General Sir Ian Hamilton, Headquarters, Middle Eastern Expeditionary Force - With little if no support from London and with ongonig criticism from the Dardanelles Committee (the war cabinet), Hamilton continued his diary with a rant, but still appeared optimistic that if only he had the shell and troops he could have beaten the Turks. A man not beaten, but a campaign with the writing clearly on the wall.
"5th October, 1915. First thing another cable from K [Kitchener] saying, "I think it well to let you know" that it is "quite understood by the Dardanelles Committee that you are adopting only a purely defensive attitude at present." Also: "I have no reason to imagine you have any intention of taking the offensive anywhere along the line seeing I have been unable to replace your sick and wounded men.” But, if he knows I can't take the offensive, why trouble to cable me that the Dardanelles Committee expect me to adopt "only a purely defensive attitude"? I realize where we stand; K., Braithwaite and I, on the verge. We are getting on for two months now since the August fighting all that time we have been allowed to do nothing literally, allowed to do nothing, seeing we have been given no shell. What a fiasco! The Dardanelles is not a sanatorium; Suvla is not Southend. With the men we have lost from sickness in the past six weeks we could have beaten the Turks twice over. Now Government seem to be about to damn everything themselves included. But after all, who am I to judge the Government of the British Empire? What do I know of their difficulties, pledges, and enemies whether outside or inside the fold? I have no grouse against Government or War Office still less against K. though many hundred times have I groused. Freely and gratefully do I admit that the individuals have done their best. Most of all am I indebted very deeply indebted to K. for having refrained absolutely from interference with my plan of campaign or with the tactical execution thereof. But things are happening now which seem beyond belief. That the Dardanelles Committee should complacently send me a message to say we "quite understand that you are adopting only a purely defensive attitude at present" is staggering when put side by side with the carbon of this, the very last cable I have sent them. "I think you should know immediately that the numbers of sick evacuated in the IXth Corps during the first three days of October were 500 men on the 1st instant; 735 men on the 2nd instant and 607 men on the 3rd instant. Were this rate kept up it would come to 45 per cent, of our strength evacuated in one month."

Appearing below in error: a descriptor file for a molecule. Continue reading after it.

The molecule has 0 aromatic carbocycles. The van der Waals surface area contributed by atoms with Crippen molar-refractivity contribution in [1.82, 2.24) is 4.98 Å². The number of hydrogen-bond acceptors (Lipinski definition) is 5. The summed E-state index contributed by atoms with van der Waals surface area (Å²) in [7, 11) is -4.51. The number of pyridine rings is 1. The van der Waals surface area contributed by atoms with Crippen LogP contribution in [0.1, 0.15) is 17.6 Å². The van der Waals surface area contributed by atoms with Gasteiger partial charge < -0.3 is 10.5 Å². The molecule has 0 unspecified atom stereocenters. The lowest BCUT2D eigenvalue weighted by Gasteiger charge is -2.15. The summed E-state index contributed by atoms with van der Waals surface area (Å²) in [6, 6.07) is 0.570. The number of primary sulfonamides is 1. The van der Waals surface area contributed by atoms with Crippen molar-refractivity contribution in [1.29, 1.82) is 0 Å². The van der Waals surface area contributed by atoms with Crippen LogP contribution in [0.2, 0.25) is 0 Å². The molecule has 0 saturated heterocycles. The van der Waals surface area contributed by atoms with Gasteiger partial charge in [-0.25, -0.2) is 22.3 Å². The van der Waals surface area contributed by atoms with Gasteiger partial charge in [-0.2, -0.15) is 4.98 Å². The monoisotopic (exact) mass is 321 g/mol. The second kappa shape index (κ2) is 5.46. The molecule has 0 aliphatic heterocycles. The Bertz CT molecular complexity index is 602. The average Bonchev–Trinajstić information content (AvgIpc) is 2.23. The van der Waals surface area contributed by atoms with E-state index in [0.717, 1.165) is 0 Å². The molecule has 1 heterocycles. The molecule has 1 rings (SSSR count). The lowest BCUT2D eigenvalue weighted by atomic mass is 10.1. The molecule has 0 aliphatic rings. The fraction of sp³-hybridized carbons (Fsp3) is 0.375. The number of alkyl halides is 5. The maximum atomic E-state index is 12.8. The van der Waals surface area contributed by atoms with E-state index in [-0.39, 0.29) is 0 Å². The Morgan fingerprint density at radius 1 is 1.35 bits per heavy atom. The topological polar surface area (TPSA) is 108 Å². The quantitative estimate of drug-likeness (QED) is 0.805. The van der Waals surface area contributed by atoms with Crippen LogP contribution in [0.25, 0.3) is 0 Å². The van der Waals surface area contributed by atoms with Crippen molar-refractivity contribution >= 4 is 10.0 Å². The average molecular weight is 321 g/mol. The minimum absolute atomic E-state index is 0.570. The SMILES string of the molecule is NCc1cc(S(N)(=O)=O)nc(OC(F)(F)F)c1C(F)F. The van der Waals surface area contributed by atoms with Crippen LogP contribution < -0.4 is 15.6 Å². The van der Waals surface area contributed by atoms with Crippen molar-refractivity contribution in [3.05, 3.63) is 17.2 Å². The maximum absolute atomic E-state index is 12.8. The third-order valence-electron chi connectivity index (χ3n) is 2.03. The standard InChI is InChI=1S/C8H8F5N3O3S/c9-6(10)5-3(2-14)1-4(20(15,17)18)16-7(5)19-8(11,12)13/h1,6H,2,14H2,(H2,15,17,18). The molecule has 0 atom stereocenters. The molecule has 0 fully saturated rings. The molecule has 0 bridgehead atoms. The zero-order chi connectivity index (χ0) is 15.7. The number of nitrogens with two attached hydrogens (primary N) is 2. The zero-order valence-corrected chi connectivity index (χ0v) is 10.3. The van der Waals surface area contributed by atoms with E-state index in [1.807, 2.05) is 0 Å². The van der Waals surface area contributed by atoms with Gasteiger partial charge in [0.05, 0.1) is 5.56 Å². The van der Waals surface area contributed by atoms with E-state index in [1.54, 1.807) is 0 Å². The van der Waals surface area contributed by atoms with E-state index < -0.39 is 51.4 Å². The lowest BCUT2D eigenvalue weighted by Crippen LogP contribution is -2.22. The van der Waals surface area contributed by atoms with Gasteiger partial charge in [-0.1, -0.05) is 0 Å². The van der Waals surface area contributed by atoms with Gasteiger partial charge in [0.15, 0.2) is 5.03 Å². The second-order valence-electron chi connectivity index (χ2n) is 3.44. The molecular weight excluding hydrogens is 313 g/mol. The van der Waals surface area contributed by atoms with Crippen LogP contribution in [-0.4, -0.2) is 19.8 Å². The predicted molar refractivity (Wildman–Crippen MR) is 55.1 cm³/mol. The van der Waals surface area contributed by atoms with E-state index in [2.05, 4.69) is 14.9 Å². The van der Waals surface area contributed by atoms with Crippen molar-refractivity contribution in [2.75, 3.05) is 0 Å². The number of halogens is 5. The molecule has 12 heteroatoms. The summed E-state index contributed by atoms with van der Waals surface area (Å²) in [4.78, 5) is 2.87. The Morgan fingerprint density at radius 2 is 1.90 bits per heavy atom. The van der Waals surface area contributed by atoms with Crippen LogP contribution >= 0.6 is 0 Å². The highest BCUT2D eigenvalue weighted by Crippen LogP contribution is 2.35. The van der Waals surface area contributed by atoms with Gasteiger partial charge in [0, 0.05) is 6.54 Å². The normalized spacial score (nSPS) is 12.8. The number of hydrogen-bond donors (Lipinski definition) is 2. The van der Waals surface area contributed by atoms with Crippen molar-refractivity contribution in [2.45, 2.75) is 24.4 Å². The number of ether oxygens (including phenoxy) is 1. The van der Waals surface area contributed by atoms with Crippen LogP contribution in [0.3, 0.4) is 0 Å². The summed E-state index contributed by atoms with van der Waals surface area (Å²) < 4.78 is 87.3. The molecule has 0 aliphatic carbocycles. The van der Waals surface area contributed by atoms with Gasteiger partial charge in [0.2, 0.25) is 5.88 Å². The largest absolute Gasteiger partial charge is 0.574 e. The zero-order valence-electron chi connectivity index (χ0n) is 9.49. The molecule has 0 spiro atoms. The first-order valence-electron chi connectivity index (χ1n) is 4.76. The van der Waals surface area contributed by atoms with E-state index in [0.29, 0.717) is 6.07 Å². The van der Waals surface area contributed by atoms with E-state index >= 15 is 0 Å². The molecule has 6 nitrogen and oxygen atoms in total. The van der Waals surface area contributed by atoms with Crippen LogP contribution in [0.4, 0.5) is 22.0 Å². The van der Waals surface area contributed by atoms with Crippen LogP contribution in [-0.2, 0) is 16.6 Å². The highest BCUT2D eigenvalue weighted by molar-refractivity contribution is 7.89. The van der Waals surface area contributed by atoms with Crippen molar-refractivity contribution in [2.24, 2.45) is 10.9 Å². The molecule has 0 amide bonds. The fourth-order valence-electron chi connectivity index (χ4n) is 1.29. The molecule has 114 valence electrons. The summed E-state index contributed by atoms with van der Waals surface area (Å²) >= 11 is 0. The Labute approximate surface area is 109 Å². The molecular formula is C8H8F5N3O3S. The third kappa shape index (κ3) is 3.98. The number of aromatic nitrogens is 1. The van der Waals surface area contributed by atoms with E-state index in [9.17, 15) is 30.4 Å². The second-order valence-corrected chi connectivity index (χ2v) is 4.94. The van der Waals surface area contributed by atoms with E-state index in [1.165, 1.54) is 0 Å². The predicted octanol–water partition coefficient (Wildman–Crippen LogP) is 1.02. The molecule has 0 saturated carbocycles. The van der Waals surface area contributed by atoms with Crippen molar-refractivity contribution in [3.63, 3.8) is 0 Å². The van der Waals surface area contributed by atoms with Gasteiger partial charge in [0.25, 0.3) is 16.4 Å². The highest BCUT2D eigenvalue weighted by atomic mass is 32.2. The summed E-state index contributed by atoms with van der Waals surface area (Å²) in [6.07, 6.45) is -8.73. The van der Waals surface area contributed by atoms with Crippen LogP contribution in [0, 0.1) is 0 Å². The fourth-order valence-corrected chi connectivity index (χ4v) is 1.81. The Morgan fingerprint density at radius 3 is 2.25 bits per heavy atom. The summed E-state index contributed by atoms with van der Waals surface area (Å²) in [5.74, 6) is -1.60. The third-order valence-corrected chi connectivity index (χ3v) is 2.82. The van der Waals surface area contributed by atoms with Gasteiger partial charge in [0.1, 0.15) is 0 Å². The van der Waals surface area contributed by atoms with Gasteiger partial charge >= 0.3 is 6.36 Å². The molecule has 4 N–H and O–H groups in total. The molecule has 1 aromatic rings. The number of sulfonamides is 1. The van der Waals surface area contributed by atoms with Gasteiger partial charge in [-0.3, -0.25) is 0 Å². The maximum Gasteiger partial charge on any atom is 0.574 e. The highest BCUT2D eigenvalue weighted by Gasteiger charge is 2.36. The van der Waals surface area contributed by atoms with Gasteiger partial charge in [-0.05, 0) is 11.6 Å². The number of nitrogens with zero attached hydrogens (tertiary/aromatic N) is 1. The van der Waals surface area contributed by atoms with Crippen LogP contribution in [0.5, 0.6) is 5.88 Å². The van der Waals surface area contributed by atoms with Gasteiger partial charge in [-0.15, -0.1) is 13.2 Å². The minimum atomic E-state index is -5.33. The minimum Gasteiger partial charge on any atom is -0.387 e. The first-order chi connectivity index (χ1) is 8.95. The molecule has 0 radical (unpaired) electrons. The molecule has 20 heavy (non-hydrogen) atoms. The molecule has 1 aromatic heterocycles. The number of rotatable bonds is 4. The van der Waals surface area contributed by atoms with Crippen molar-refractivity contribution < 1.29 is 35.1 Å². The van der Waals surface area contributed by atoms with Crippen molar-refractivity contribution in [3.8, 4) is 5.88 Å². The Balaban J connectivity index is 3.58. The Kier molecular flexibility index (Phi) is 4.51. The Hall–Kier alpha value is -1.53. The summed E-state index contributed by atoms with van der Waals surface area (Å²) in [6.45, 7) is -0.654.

"Three quarters of this sickness is due to inaction and now the Dardanelles Committee "quite understand" I am "adopting only a purely defensive action at present." I have never adopted a defensive attitude. They have forced us to sit idle and go sick because at the very last moment they have permitted the French offensive to take precedence of ours, although, on the face of it, there was no violent urgency in France as there is here. Our men in France were remarkably healthy; they were not going sick by thousands. But I feel too sick myself body and soul to let my mind dwell on these miseries."
"Sealed my resolution (resignation ?) by giving my answer about Braithwaite. Though the sins of my General Staff have about as much to do with the real issues as the muddy water had to do with the death of the argumentative lamb, I begin by pointing out to the War Office wolf that "no Headquarters Staff has ever escaped similar criticism."
"Grumblings are an old campaigner's vade mecum. Bred by inaction; enterprise and activity smother them. A sickness of the spirit, they are like the flies that fasten on those who stay too long in one place. Was Doughty Wylie "much out of touch with the troops” when he led the Dublins, Munsters and Hampshires up from ‘V' beach and fell gloriously at their head ? Was Williams "out of touch" when he was hit? Was Hore Ruthven ? "As to Braithwaite," I say, "my confidence in that Officer is complete. I did not select him; you gave him to me and I have ever since felt most grateful to you for your choice."
"Now I feel better."
Sir I Hamilton, Gallipoli Diary, Vol.II, (Edward Arnold: London 1920), p.237-238.